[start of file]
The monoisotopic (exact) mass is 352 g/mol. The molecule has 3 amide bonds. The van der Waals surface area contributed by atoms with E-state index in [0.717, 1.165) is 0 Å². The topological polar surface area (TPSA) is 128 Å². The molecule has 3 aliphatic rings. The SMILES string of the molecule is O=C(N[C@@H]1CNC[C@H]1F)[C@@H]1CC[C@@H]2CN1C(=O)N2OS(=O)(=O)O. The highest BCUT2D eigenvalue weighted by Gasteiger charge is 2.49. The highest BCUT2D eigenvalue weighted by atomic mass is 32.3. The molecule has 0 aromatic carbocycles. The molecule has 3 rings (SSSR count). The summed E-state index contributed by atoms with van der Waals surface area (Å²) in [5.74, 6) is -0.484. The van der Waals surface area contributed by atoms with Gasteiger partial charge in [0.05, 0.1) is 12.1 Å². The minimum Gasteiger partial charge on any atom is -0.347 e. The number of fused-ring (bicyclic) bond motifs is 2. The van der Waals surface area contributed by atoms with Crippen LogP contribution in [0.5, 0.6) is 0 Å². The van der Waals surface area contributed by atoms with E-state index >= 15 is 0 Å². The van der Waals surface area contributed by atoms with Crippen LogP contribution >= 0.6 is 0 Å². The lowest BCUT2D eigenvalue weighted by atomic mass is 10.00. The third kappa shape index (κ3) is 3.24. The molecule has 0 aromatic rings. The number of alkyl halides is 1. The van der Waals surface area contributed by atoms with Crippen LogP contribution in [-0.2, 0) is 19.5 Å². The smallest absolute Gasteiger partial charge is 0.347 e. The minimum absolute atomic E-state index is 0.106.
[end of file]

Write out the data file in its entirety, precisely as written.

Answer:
The monoisotopic (exact) mass is 352 g/mol. The molecule has 3 amide bonds. The van der Waals surface area contributed by atoms with E-state index in [0.717, 1.165) is 0 Å². The topological polar surface area (TPSA) is 128 Å². The molecule has 3 aliphatic rings. The SMILES string of the molecule is O=C(N[C@@H]1CNC[C@H]1F)[C@@H]1CC[C@@H]2CN1C(=O)N2OS(=O)(=O)O. The highest BCUT2D eigenvalue weighted by Gasteiger charge is 2.49. The highest BCUT2D eigenvalue weighted by atomic mass is 32.3. The molecule has 0 aromatic carbocycles. The molecule has 3 rings (SSSR count). The summed E-state index contributed by atoms with van der Waals surface area (Å²) in [5.74, 6) is -0.484. The van der Waals surface area contributed by atoms with Gasteiger partial charge in [0.05, 0.1) is 12.1 Å². The minimum Gasteiger partial charge on any atom is -0.347 e. The number of fused-ring (bicyclic) bond motifs is 2. The van der Waals surface area contributed by atoms with Crippen LogP contribution in [0.5, 0.6) is 0 Å². The van der Waals surface area contributed by atoms with E-state index >= 15 is 0 Å². The van der Waals surface area contributed by atoms with Crippen LogP contribution >= 0.6 is 0 Å². The lowest BCUT2D eigenvalue weighted by atomic mass is 10.00. The third kappa shape index (κ3) is 3.24. The molecule has 0 aromatic rings. The number of alkyl halides is 1. The van der Waals surface area contributed by atoms with Crippen LogP contribution in [-0.2, 0) is 19.5 Å². The smallest absolute Gasteiger partial charge is 0.347 e. The minimum absolute atomic E-state index is 0.106.